But landowners are being asked to surrender part of their properties and lose privacy with – at least at this stage – no compensation.

I haven’t heard of anyone asking that the trail buys the land it will need but there are suggestions that a little rates relief might be in order.

This isn’t a major obstacle, there’s plenty of goodwill on both sides and almost everyone is supportive of the trail. But sorting through the issues and gaining the necessary permission from each property owner can’t be done quickly.

I am confident the trail will go ahead and that the promise of economic development from it will be realised, but good trails take time to get from the drawing board to completion.

Things I learned


*Walking 3 kilomteres up Castle Hill in Townsville when it’s 28 degrees with 90% humidity is harder than walking about 1/3 that distance up Mount Iron in Wanaka when it’s 20 degrees with 0 humidity.

* Australia has insects which bite, even when you’re moving.

* The bites itch.

* Drinking lots of water and sweating lots without compensating for what you’re losing can lead to cramp.

* Walking down hill with cramp in one thigh isn’t a lot of fun.

* Getting cramp in the other thigh makes it worse.

* There’s a great sense of satisfaction when you’ve done it.

* Doing it the second day without the cramp feels even better.

* Doing it the third day is better still, in spite of the blisters.

In training


Mount Roy stands guard over Lake Wanaka.

It’s  1,578 metres high and those who climb it are rewarded with panoramic views across the lake and up the Matukituki Valley to Mount Aspiring.

My first ascent of Mount Roy was with my best friend and her family when we were about 10.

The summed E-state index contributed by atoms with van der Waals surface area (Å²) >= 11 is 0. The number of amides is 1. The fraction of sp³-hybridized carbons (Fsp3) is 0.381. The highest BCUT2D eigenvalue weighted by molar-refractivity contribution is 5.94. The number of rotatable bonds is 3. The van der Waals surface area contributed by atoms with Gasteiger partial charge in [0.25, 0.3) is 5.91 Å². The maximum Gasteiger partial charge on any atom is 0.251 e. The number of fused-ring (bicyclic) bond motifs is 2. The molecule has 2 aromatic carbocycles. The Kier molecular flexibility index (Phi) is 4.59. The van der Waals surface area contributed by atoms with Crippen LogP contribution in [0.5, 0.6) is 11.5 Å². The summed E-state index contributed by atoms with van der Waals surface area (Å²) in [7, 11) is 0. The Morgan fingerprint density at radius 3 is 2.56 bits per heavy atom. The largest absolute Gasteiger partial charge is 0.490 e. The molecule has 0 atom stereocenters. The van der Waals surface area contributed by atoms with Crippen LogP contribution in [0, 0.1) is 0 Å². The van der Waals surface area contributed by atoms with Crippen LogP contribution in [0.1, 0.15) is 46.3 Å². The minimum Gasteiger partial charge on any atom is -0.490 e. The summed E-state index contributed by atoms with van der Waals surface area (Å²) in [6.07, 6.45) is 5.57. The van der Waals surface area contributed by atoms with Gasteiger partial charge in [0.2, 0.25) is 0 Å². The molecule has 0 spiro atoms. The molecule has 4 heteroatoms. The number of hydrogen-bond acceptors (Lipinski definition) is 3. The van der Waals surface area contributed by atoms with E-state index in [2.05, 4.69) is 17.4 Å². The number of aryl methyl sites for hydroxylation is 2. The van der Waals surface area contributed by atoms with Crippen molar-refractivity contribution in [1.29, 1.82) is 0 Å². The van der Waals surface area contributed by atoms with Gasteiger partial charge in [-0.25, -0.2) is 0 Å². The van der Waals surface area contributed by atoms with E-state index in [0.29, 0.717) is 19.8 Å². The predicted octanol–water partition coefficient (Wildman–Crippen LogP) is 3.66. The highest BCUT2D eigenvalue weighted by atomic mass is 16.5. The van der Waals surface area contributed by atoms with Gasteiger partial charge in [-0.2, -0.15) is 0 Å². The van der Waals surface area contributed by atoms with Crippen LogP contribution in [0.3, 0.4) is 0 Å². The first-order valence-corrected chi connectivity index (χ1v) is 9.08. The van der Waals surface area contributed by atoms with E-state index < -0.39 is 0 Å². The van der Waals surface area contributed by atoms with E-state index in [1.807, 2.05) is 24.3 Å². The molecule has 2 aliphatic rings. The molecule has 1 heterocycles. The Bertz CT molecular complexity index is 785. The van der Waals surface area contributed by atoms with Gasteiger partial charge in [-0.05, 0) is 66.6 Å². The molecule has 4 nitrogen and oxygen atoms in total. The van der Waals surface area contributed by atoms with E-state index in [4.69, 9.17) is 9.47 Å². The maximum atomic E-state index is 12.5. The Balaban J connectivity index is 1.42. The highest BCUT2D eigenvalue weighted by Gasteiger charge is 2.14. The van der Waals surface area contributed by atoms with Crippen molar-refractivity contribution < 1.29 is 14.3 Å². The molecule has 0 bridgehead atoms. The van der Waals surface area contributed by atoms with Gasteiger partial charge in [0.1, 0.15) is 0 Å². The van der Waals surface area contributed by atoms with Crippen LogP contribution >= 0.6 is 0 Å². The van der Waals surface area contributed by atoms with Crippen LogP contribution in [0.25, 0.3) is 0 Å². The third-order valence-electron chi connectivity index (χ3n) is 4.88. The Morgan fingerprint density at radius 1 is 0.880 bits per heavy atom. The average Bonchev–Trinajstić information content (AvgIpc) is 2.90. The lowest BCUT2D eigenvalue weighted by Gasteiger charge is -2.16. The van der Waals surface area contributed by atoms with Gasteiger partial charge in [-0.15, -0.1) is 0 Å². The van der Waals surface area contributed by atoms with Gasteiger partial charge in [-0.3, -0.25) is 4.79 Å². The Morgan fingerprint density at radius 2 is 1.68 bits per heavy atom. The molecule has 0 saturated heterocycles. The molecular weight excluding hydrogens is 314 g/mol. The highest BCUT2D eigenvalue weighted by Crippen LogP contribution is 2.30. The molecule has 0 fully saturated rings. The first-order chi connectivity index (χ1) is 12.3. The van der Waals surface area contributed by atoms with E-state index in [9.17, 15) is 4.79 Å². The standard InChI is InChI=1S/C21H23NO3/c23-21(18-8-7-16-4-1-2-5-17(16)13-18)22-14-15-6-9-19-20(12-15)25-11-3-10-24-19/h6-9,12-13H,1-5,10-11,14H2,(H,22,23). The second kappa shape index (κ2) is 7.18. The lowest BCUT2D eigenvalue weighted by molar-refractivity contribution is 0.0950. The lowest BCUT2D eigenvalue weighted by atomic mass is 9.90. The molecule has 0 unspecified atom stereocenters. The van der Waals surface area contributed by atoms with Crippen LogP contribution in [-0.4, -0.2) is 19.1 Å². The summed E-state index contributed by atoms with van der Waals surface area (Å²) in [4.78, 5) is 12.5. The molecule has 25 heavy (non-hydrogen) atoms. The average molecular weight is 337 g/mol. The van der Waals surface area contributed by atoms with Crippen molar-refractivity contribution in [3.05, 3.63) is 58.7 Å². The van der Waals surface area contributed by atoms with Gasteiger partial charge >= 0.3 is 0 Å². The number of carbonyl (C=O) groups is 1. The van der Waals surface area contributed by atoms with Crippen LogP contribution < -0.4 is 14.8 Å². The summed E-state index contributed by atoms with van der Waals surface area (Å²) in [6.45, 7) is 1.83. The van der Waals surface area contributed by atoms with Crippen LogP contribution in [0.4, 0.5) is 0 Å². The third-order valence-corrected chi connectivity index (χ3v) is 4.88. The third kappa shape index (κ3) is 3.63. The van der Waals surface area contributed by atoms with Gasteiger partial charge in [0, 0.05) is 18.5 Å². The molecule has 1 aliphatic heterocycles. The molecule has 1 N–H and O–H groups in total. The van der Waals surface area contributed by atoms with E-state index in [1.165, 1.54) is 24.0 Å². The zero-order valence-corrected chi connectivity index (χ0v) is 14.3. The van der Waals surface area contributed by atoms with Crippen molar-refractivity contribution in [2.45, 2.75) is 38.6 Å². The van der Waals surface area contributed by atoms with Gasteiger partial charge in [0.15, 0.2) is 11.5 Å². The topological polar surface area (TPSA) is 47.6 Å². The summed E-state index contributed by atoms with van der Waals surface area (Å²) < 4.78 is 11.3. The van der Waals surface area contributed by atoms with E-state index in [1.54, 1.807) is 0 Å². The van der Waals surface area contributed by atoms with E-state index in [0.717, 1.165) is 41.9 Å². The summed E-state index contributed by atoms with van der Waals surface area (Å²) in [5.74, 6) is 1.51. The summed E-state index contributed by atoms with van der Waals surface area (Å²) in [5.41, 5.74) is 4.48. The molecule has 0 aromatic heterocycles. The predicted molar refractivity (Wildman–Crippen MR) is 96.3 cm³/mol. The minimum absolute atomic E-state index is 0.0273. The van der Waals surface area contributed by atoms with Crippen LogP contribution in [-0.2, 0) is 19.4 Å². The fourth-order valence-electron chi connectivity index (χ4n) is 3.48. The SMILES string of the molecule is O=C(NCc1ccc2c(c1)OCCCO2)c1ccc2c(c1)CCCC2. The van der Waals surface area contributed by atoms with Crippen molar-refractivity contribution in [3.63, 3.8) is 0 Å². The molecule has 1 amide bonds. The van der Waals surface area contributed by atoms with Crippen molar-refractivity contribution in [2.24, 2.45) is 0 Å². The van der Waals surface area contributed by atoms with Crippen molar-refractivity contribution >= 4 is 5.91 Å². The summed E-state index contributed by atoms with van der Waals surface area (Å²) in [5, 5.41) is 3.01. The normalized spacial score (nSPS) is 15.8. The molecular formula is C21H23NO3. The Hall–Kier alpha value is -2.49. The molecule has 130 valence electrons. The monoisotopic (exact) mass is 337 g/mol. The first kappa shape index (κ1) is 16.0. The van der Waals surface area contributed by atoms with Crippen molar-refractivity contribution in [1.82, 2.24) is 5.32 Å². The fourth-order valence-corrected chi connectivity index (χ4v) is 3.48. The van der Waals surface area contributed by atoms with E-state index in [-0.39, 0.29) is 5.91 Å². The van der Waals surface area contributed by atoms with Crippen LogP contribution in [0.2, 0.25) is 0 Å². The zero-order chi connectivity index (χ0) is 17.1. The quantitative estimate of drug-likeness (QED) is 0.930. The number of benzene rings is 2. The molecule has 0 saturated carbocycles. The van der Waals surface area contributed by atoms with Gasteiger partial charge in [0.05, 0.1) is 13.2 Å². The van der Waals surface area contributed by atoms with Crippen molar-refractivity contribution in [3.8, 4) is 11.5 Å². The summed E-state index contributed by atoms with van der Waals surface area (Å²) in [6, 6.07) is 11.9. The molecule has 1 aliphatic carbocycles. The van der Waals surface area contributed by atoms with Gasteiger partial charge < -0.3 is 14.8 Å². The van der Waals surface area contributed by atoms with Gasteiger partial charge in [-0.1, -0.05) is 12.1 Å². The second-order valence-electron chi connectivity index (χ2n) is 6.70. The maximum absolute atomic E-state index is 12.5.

A hundred or so metres short of the summit we were ready to give up but her father fed us chocolate and talked us to the top.

I’ve walked up several times since then, the last time was New Year’s Eve, 1999. I’ve contemplated climbing it again since then but never got further than good intentions.

However, those good intentions will translate into action soon because the friend with whom I first climbed the hill and I are planning to tackle it again this summer.

I’m taking my training reasonably seriously. It includes a walk up Mount Iron every morning and some days it feels harder than others.

That encourages me to keep training because it’s just 240 metres high and takes me about 30 minutes from the car park to the top. Last time I tackled Mount Roy it took about 3 1/4 hours and as I gaze across to it from Mt Iron I get the feeling it will have got stepper and higher since then.

View from the gym


Looking up Lake Wanaka from the top of Mt Iron this morning.

If you look carefully you’ll see a rainbow.

Is Santa in training . . .


. . . or is he lost?

If thinking about food makes you fat . . .


Japanese researchers have found that thinking about something sweet can cause you to store fat.

If thinking about food makes you fat, could thinking about exercise make you fit?

Tuning in to fun


Anyone who’s had anything to do with children knows that your chances of getting them to do something are greater if they think it’s fun.

It works with adults too.

Making it fun is much more likely to get people to do the right thing than regulations and sermons.

You can preach about behavioural changes or follow Volkswagon and get a serious message across with fun as it has through its website:   The Fun Theory where it says:

This site is dedicated to the thought that something as simple as fun is the easiest way to change people’s behaviour for the better. Be it for yourself, for the environment, or for something entirely different, the only thing that matters is that it’s change for the better.

I especially liked this idea of tuning in to fun for health’s sake:

Hat Tip: Motella

Now we’ve got hail


The snow I posted on yesterday didn’t last long. By lunchtime the sun was making appearances between clouds and if you could escape the icy wind it was almost warm.

We biked out to Albert Town, up the track beside the Clutha River and back along the  Wanaka lakeside without risking exposure.

It was 5 degrees when we started up Mount Iron this morning, which isn’t too bad if you’re wearing merino and trying to walk fast* up hill. However, the temperature has dropped since then and now it’s hailing.

I hope the lambs which are getting a cold introduction to the world have good shelter.

*fast is a relative term, some days the hill is steeper and today was one of them.

Another day another gym


The view from this gym might not be quite as spectacular as the one from last Saturday’s, but it’s still pretty good:

hp gym 1